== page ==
My partner won’t agree to couples counseling—now what?
Updated: Sep 10, 2020
Written By Miranda Filamini - Licensed Clinical Social Worker and Marriage and Family Therapy Associate
You’re finally ready to take the next step and enlist some outside help for your relationship. You’ve done your research and found a couples therapist online who seems educated, understanding, and helpful. You pitch the idea to your partner and then you hear it: “Marriage therapy? No way. Not happening. Never.”
This letdown is all too real for a lot of people I meet in my therapy practice. Couples therapy can be a tough sell. It easily and often gets misinterpreted as an attack on the less willing partner. Let’s face it—an invitation to change is hardly as much fun as an invitation to a party. Unfortunately, I can’t make anyone show up to therapy. It truly has to be a personal choice to seek healing and change. However, I want to help you break through the despair and offer some perspective on your options now that you have been shot down by your partner:
Option 1 —Reword the invitation.
Unfortunately, couples therapy often gets brought up for the first time in the throes of an argument. In the heat of feeling misunderstood, it’s easy to say, “This isn’t working! We need to see a therapist!” And though this might be absolutely true, it is important to remember that for so many people therapy still carries a stigma of admitting defeat. In this context, your partner might misread you as saying “This is obviously over. That’s what a therapist would tell us.” Who could blame this person for feeling defensive and resisting that experience? Your spouse’s unwillingness to attend marriage counseling might actually be stemming from her fear of losing you, because that’s what therapy signifies to a lot of people—the end of the fight.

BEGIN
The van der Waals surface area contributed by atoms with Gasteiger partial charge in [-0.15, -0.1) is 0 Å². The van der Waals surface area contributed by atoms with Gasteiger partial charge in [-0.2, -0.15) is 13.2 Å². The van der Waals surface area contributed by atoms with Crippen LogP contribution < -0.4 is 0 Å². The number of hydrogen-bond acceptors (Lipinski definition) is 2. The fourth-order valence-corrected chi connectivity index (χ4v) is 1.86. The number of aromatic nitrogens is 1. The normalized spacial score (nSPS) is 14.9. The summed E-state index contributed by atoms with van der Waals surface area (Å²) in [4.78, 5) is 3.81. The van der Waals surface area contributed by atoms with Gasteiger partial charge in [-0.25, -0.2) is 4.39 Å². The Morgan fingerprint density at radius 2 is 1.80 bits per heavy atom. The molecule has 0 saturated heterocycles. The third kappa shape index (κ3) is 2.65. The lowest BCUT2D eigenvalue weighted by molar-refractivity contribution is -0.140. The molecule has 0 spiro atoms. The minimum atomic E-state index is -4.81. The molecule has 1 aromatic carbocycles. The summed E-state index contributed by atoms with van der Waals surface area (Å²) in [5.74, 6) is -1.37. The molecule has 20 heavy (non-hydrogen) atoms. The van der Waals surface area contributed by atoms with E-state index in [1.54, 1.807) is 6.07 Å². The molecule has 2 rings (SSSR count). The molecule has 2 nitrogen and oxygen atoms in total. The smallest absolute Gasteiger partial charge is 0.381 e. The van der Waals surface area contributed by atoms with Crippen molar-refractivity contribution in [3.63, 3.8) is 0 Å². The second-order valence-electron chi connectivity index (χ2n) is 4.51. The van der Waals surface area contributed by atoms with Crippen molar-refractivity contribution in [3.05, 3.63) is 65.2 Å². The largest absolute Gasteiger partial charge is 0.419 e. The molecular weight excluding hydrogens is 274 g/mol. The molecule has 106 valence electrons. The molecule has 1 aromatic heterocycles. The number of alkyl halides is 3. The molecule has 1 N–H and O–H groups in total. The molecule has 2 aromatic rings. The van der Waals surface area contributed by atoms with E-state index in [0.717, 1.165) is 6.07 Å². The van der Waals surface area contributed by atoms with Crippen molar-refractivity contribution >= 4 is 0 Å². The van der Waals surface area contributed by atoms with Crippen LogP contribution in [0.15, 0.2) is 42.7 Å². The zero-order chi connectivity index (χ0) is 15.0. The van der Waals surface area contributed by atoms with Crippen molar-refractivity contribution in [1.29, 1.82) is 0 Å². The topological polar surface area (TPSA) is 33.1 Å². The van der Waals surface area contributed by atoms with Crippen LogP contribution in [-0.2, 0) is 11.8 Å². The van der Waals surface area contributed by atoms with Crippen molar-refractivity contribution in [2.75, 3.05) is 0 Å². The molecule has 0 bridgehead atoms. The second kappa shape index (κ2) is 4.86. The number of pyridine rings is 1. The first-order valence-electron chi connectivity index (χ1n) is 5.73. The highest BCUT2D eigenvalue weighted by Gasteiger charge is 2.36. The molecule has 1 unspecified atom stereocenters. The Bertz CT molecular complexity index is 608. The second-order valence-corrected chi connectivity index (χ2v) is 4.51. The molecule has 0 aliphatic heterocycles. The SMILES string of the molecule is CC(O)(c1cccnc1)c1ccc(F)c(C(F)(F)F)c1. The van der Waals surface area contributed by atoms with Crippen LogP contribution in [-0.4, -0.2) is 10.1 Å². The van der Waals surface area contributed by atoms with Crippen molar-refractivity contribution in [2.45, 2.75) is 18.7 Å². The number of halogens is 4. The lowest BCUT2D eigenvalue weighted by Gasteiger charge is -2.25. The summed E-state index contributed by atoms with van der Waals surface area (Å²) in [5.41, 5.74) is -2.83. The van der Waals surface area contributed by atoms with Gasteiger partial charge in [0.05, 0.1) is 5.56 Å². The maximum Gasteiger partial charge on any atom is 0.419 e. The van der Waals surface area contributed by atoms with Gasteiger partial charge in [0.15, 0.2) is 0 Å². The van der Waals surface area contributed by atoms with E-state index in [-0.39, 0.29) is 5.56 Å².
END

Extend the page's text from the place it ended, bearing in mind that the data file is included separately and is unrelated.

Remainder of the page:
Another unhealthy way I hear couples counseling being introduced is as the byline of a critical attack: “You’re so cold towards me. I want marriage counseling.” “You never listen to me. I want marriage counseling.” “You get so angry when we argue. I want marriage counseling.”
What your partner hears? “You’re the problem here. A marriage counselor will back me up.” Again, I can’t blame someone for not wanting to spend their time, money, or energy on this invitation.
So, how do you suggest marriage counseling without stepping into these holes? I advise that you lead with your softer (read: not angry) feelings about what is going on in your relationship as well as offer up what you believe you could learn through working with a third party helper. If you are feeling fearful of losing your partner and you see that your own temper is a part of the problem, own that first! If you are feeling sad that the intimate connection you once shared seems lost and you know that you have been feeling guarded against your partner’s advances lately, say it! When your spouse hears you take responsibility for your role and learns that you want to use counseling to become a better partner to them, their defenses are going to go way down. She will get a more accurate picture of what couples counseling really is—a collaborative process during which both partners will be pushed to examine how they can improve the relationship.
Option 2 —Get him involved.